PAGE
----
The generalized hyperbolic distribution introduced in Barndorff-Nielsen (1977) has often been used to model return distributions in financial markets since its application to DAX stock returns by Eberlein and Keller (1995). Variance gamma distribution by Madan and Seneta (1990), the skewed Student’s
Normal inverse Gaussian (NIG) distribution which is a subclass of the generalized hyperbolic class of distributions has been successfully used in financial literature. Rydberg (1997) examined the performance of the NIG distribution using German and Danish stocks and Eriksson
Some research has been done on the parameter estimation of NIG distribution; for instance, Figueroa-López
The remainder of the paper is organized as follows. In Section 2, we define the NIG distribution and its feasible domain. Section 3 explains the adjusted estimation methods to be compared in later sections. In Section 4, simulation and real data application results using S&P 500 return data, U.S. indemnity loss data, and Danish fire loss data are provided. Section 5 finally concludes the paper.
The probability density function of the NIG distribution is as follows. For −
where
With the NIG distribution, the population moments are expressed in terms of
where
From (2.2), we can rewrite
As can be seen in (2.3), these parameters are not defined when 3
When the underlying distribution is NIG distribution, (
To impose the conditions on the estimators of NIG parameters such as −
where
By (2.2), we can easily see that the following relationship holds:
Thus, it is obvious that
This subsection chooses the value of
Among the considered sets of 250 S&P500 daily log return data above, we select three sets with
In Figure 2, RMSE of
Here, we compare the performance of the ordinary MLE, the ordinary MME,
For each scenario, we generate 1,000 observations to calculate estimates and repeat this process 1,000 times. We consider two sets of initial values in order to also see the effect of the initial value in maximum likelihood estimation. In Case 1, the maximization procedure starts at
Tables 3 and 4 show the effect of initial values on estimation. In particular, the performance of the ordinary MLE improves noticeably from Case 1 to Case 2 as seen with bold-faced numbers in Table 3.
We now compare the difference between the true density and the fitted density as indicated in Figures 3 and 4. As in the previous simulation, we generate 1,000 observations each from scenarios 1 and 2 to estimate the parameters. For 1,000 equidistant points between −0.1 and 0.1 such as
where
Tables 5 and 6 are RMSEs and the means and the standard deviations of the estimators in Scenario 2, respectively. In this scenario, MME is calculated for only 544 out of 1,000 simulations since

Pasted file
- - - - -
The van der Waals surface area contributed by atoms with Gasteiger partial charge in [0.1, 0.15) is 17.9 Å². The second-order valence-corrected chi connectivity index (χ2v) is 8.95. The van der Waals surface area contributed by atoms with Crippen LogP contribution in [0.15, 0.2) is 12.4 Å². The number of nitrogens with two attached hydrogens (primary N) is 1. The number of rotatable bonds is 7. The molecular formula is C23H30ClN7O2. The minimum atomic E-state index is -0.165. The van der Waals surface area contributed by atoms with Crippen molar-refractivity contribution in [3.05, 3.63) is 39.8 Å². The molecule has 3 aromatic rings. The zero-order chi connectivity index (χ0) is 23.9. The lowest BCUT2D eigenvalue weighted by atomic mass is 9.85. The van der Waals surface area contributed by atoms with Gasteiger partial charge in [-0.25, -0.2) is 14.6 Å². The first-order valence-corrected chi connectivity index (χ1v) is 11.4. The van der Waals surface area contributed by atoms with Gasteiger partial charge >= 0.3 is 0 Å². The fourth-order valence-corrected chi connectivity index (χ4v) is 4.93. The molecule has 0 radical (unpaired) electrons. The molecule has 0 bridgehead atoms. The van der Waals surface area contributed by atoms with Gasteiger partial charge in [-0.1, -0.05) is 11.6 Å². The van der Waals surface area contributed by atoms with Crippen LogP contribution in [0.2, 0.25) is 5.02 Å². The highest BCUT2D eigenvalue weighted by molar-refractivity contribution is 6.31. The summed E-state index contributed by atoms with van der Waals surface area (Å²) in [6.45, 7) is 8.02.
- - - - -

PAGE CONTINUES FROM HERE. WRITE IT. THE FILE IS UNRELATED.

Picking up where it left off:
Figure 4 provides the averages of squared differences between the true density and the estimated density in Scenario 2. The density estimated with exp-MLE is closer to the true density than those of ordinary MLE and
There are other parameter estimation methods such as the EM algorithm and MCMC method. Karlis (2002) dealt with EM algorithm for NIG distribution and Karlis and Lillestöl (2004) proposed estimation for the parameters of the NIG distribution through an MCMC scheme based on the Gibbs sampler. We also considered EM algorithm and MCMC method; however, we did not include them because the results of EM were not as good as all the estimators mentioned above and the MCMC method took so much time compared to other estimation methods.
In a real data application, we estimate the parameters of NIG distribution for two data sets of a S&P500 daily log return and two data sets of insurance loss. The first S&P500 data set denoted as S&P500 I is collected from March 28, 2003 to April 24, 2004 and provides a negative value of
Table 7 provides the descriptive statistics for four data sets used.
Figure 5 compares a kernel density estimator with the estimated NIG density with
We run Kolmogorov-Smirnov (KS) test and Anderson-Darling (AD) test to examine if the NIG distribution is appropriate in describing the real datasets. Tables 8 and 9 show
This study reviews adjusted parameter estimation methods of
From the simulation studies, the ordinary MLE was greatly influenced by the initial value and its performance improved significantly by setting the
In the future, we would like to investigate other cases of generalized hyperbolic distribution in terms of the feasible domain since we only deal with NIG distribution that is a special case of the generalized hyperbolic distribution. We will also study estimation methods such as EM algorithm and the MCMC method with generalized hyperbolic distribution.
Parameter values used in simulation for choosing
Set 1 | −0.0011 | 0.0002 | 0.4747 | 0.3776 | 16731.2 | 16509.2 | 0.0143 | −0.0881 |